How do you store your duck and goose decoys? And what does it take for you to get them to where you’re hunting? If you’re anything like me, I like a lot of ‘em. With full body ducks and geese, plus floaters, my decoy shed at home simply isn’t big enough any more. My hunting partners and I also have a large cargo trailer full of decoys for our duck and goose hunting. It has always amazed me we can get as many full body goose decoys in that trailer as we do. It definitely takes some creative stacking for us to get all of them in- it’s all about closing the doors at the right time! The facts are these: full body duck and goose decoys require both a lot of storage space and trailer space to hunt with.
These new SoftShell Decoys we’ve developed help to solve some of your space issues with decoy storage and travel. I realize I’m tooting my own horn here, but they are really nice to store and travel with. They break down into a thin packable profile, as you can see in this picture. You can pack 50 of our duck decoys into a bag that measures 20”x20”x10”. How many full body duck decoys can you get into that space? Answer: Not many! Our 50-pack is smaller than the commonly used 6-slot bag used to carry just 6 full body duck decoys. I know full body decoys have their place out there in the waterfowl hunting world, but there are alternatives to look at for your field decoys!
We do everything we can to get 125 full body goose decoys, 100 mallard shells, blinds, and assorted gear into our trailer for our hunts. The SoftShell goose carrier pictured below has 100 snow goose decoys in it. The bag is 24”x20”x16” in size, a far cry from the trailer space needed for full body goose decoys.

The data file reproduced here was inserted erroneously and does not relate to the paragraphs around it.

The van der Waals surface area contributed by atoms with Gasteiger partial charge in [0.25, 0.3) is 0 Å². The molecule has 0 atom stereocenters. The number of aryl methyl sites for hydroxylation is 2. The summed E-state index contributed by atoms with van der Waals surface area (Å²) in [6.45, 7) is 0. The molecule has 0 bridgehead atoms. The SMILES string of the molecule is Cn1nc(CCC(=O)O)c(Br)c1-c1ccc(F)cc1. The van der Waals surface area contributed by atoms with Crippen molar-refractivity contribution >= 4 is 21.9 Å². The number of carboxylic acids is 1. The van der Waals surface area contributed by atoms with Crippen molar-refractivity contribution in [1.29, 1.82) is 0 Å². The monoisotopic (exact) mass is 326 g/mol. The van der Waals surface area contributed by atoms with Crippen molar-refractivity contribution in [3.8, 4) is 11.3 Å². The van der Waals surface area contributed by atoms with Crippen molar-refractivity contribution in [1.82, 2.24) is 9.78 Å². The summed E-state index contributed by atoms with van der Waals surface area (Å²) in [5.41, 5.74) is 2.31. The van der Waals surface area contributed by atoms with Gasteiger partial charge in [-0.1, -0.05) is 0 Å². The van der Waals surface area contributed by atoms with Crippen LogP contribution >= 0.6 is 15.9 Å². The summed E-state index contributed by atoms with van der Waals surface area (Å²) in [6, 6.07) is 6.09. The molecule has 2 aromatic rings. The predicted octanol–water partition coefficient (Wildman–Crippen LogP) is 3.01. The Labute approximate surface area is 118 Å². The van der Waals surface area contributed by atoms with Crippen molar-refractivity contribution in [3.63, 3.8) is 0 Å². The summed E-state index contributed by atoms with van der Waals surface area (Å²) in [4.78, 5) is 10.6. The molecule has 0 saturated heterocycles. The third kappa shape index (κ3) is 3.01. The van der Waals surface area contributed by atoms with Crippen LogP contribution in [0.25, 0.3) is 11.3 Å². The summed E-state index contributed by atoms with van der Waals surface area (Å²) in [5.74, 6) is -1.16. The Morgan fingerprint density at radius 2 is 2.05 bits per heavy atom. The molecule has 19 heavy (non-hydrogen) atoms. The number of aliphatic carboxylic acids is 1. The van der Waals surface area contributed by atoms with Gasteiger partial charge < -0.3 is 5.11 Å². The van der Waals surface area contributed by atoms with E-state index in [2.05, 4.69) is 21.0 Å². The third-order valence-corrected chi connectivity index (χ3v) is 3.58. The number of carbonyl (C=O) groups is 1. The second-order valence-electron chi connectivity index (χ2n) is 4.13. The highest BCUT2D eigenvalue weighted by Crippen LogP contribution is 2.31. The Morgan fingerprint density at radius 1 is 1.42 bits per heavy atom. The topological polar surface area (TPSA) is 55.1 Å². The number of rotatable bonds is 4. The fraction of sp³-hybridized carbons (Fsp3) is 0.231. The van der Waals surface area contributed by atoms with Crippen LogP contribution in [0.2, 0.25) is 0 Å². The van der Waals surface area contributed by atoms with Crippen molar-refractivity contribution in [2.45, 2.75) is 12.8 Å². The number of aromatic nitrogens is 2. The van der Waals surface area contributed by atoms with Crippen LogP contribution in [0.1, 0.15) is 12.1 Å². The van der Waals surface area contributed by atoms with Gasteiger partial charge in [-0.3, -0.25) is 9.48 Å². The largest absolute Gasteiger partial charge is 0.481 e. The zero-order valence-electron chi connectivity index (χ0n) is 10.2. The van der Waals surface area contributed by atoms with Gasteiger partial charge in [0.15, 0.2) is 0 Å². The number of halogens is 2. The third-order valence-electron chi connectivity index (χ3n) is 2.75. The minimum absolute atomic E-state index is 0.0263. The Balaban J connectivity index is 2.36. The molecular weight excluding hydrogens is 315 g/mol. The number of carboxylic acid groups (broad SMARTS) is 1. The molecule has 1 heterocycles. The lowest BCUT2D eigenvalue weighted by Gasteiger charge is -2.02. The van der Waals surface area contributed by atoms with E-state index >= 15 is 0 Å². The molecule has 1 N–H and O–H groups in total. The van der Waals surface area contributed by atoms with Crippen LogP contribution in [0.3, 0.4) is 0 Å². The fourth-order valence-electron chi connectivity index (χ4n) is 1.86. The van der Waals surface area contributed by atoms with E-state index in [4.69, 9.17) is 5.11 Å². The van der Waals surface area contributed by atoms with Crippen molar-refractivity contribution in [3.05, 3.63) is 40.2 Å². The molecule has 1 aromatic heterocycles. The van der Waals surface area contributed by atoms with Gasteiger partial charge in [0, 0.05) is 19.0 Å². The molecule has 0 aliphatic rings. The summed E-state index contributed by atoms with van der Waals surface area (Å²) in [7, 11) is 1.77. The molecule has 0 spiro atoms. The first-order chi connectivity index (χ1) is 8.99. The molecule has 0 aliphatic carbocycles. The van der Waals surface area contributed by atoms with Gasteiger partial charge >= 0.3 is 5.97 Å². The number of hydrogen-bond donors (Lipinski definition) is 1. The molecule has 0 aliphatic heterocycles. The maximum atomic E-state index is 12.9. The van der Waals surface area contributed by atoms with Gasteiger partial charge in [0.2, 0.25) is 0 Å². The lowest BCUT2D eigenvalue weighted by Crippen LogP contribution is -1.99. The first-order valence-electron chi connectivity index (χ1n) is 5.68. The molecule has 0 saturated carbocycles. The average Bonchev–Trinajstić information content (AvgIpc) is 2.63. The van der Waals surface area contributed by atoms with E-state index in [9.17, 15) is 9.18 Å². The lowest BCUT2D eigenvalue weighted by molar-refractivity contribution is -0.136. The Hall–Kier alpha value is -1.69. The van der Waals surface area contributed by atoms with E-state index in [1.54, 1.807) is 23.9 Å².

Going lightweight and compact has advantages. You can pack enough snow goose decoys in the back of your truck (without a cargo trailer) to make up a respectable spread. If you like using trailers, check out the new smaller trailers on the market today, like the Space Trailers my old friends the Olson’s have come out with in Minnesota. They are perfect for this set up, a small lightweight option that’s really easy and economical to tow. Plus, it’s just plain easier to move both the decoys and trailer around (yes, I am feeling a little older these days!). The way we waterfowl hunt is changing all the time, and I think compact and lightweight decoys are one of the trends becoming more popular all the time. What do you think?